Issue 37 / May 2009

Featured in this issue…

The 50 Greatest Albums Of Our Time A rundown of the albums we've loved.

Music is the reason for our being. For five years now, Clash has tirelessly extolled the merits of the great and good in the music world. Now, to celebrate us reaching the milestone age, we present for the first time ever our definitive chart of the long-players that have made our knees tremble.

Passion Pit They make our heads go giddily kaleidoscopic.

Now that the hype machine’s cogs have ground to a standstill for another year, not to be heard until January comes calling with word of The Next Big Thing once more, it’s time to take stock: just who has the big tunes to vindicate the bigger talk?

Doves Retreating from isolation, the rusty trio finally spread their wings.

Enter from stage left, ‘Kingdom Of Rust’; a cinematic tour-de-force that hits you right between the eyes and grabs you by the jugular. Finally we have an album that harks back to their ethered ‘Lost Souls’ beginnings, way back when in 2000. Ladies and gents: Doves are well and truly back…

The Specials Too Much Too Old?

Clash catches up with Terry Hall and Jerry Dammers to get both sides of the story that’s keeping them apart.

Depeche Mode Electro synth legends reveal their newfound unity

February 16, 2009, London. Electro-synth legends Depeche Mode are gathered in the back corner of the Home House hotel in Marylebone. They’re here today to talk about their twelfth studio album, ‘Sounds Of The Universe’.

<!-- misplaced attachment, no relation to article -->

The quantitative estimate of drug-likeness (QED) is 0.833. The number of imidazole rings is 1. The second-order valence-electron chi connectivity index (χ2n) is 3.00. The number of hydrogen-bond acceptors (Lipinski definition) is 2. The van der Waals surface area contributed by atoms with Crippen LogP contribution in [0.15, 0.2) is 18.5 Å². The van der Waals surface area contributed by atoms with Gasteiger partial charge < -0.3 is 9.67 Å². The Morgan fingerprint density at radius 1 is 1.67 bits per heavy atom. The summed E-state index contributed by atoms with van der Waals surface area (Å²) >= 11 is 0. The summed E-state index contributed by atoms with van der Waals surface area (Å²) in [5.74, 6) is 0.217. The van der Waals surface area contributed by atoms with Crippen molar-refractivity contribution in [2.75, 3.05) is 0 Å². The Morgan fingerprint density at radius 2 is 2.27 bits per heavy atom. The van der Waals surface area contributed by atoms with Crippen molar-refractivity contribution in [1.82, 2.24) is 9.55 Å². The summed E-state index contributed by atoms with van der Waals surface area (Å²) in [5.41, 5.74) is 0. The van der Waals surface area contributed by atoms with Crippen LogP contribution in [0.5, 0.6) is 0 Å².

Bat For Lashes Natasha Khan presents her other alter-ego, Pearl.

She’s not an alter-ego according to Khan, but a conception. Whatever she is, she’s an exciting and mysterious part of Khan’s life, but someone Khan doesn’t want to end up like.

The Horrors Out of the black and black!

Cinematic and uncompromising, The Horrors are back, with a new confidence and an amazing second album. And with their belief that “a band should look like a band”, they’re still the best-dressed group in town - some things never change…

Album Spotlight

Blur 'Parklife'

"This was British music by a British band with a knack for storytelling."

Personality Clash

The Hours' Ant Genn Vs Flea

The release of ‘Parklife’ in 1994 was something akin to a seismic shift in perception and attitude within the British music industry that had been a long time coming.

  • Write On King Creosote on free music
  • Rock and Rules Soul man Sam Moore
  • Royal Academy Reviews A Radiohead special
  • Private Passions GLC's Dr Who obsession.
  • Stalker Lionel Richie
  • Polls Apart Cold Hard Cash
Album Reviews
  • Yeah Yeah Yeahs
  • The Asteroid Galaxy Tour
  • Brakes
  • J Dilla
  • Thunderheist
  • Bat For Lashes
  • Doves
  • The Juan Maclean
  • King Creosote
  • Richard Swift
  • Prefuse 73
  • Still Flyin'

Follow Clash: